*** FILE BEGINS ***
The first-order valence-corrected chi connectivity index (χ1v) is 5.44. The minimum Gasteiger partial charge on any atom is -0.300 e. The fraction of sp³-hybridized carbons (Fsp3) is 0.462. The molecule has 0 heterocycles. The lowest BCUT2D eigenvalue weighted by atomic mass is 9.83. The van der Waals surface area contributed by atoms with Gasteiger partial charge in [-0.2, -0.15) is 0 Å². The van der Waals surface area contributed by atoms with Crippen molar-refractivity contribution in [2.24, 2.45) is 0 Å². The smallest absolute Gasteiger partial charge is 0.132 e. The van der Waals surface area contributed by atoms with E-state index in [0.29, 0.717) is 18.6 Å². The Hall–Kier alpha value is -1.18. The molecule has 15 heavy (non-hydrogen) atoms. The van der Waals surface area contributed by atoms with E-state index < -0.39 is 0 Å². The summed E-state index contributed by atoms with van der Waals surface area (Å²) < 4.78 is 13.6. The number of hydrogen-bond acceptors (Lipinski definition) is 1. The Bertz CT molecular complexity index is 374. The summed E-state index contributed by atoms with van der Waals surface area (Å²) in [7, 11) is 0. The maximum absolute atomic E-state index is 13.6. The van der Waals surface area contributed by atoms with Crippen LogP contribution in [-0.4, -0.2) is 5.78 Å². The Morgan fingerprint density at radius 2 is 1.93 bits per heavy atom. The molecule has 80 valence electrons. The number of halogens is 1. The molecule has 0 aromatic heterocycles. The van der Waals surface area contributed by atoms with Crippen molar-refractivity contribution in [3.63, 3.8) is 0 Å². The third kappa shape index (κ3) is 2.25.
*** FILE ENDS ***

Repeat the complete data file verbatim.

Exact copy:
The first-order valence-corrected chi connectivity index (χ1v) is 5.44. The minimum Gasteiger partial charge on any atom is -0.300 e. The fraction of sp³-hybridized carbons (Fsp3) is 0.462. The molecule has 0 heterocycles. The lowest BCUT2D eigenvalue weighted by atomic mass is 9.83. The van der Waals surface area contributed by atoms with Gasteiger partial charge in [-0.2, -0.15) is 0 Å². The van der Waals surface area contributed by atoms with Crippen molar-refractivity contribution in [2.24, 2.45) is 0 Å². The smallest absolute Gasteiger partial charge is 0.132 e. The van der Waals surface area contributed by atoms with E-state index in [0.29, 0.717) is 18.6 Å². The Hall–Kier alpha value is -1.18. The molecule has 15 heavy (non-hydrogen) atoms. The van der Waals surface area contributed by atoms with E-state index < -0.39 is 0 Å². The summed E-state index contributed by atoms with van der Waals surface area (Å²) < 4.78 is 13.6. The number of hydrogen-bond acceptors (Lipinski definition) is 1. The Bertz CT molecular complexity index is 374. The summed E-state index contributed by atoms with van der Waals surface area (Å²) in [7, 11) is 0. The maximum absolute atomic E-state index is 13.6. The van der Waals surface area contributed by atoms with Crippen LogP contribution in [-0.4, -0.2) is 5.78 Å². The Morgan fingerprint density at radius 2 is 1.93 bits per heavy atom. The molecule has 80 valence electrons. The number of halogens is 1. The molecule has 0 aromatic heterocycles. The van der Waals surface area contributed by atoms with Crippen molar-refractivity contribution in [3.63, 3.8) is 0 Å². The third kappa shape index (κ3) is 2.25.